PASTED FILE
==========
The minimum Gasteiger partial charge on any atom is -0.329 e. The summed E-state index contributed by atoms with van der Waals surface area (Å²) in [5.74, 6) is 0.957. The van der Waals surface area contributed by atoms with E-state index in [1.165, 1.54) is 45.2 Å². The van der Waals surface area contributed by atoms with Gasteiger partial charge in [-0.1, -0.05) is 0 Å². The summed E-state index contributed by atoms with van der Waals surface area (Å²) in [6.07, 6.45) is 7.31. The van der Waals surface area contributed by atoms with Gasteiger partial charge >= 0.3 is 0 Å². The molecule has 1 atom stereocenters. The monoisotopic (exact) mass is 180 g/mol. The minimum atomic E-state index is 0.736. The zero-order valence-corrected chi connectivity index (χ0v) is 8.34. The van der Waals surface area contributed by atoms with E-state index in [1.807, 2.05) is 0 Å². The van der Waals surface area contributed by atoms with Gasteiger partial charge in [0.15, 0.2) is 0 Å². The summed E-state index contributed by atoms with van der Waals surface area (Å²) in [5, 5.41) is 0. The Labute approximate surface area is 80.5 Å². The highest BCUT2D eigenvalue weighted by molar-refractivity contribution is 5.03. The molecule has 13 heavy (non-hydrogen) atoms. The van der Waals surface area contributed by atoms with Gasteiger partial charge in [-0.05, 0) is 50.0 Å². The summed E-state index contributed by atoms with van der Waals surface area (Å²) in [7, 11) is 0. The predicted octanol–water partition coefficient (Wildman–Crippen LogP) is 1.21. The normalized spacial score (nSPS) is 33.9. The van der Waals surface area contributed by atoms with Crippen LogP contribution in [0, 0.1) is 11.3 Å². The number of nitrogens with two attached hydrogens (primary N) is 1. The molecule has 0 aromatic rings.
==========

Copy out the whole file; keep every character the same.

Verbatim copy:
The minimum Gasteiger partial charge on any atom is -0.329 e. The summed E-state index contributed by atoms with van der Waals surface area (Å²) in [5.74, 6) is 0.957. The van der Waals surface area contributed by atoms with E-state index in [1.165, 1.54) is 45.2 Å². The van der Waals surface area contributed by atoms with Gasteiger partial charge in [-0.1, -0.05) is 0 Å². The summed E-state index contributed by atoms with van der Waals surface area (Å²) in [6.07, 6.45) is 7.31. The van der Waals surface area contributed by atoms with Gasteiger partial charge >= 0.3 is 0 Å². The molecule has 1 atom stereocenters. The monoisotopic (exact) mass is 180 g/mol. The minimum atomic E-state index is 0.736. The zero-order valence-corrected chi connectivity index (χ0v) is 8.34. The van der Waals surface area contributed by atoms with E-state index in [1.807, 2.05) is 0 Å². The van der Waals surface area contributed by atoms with Gasteiger partial charge in [0.15, 0.2) is 0 Å². The summed E-state index contributed by atoms with van der Waals surface area (Å²) in [5, 5.41) is 0. The Labute approximate surface area is 80.5 Å². The highest BCUT2D eigenvalue weighted by molar-refractivity contribution is 5.03. The molecule has 13 heavy (non-hydrogen) atoms. The van der Waals surface area contributed by atoms with Gasteiger partial charge in [-0.05, 0) is 50.0 Å². The summed E-state index contributed by atoms with van der Waals surface area (Å²) in [7, 11) is 0. The predicted octanol–water partition coefficient (Wildman–Crippen LogP) is 1.21. The normalized spacial score (nSPS) is 33.9. The van der Waals surface area contributed by atoms with Crippen LogP contribution in [0, 0.1) is 11.3 Å². The number of nitrogens with two attached hydrogens (primary N) is 1. The molecule has 0 aromatic rings.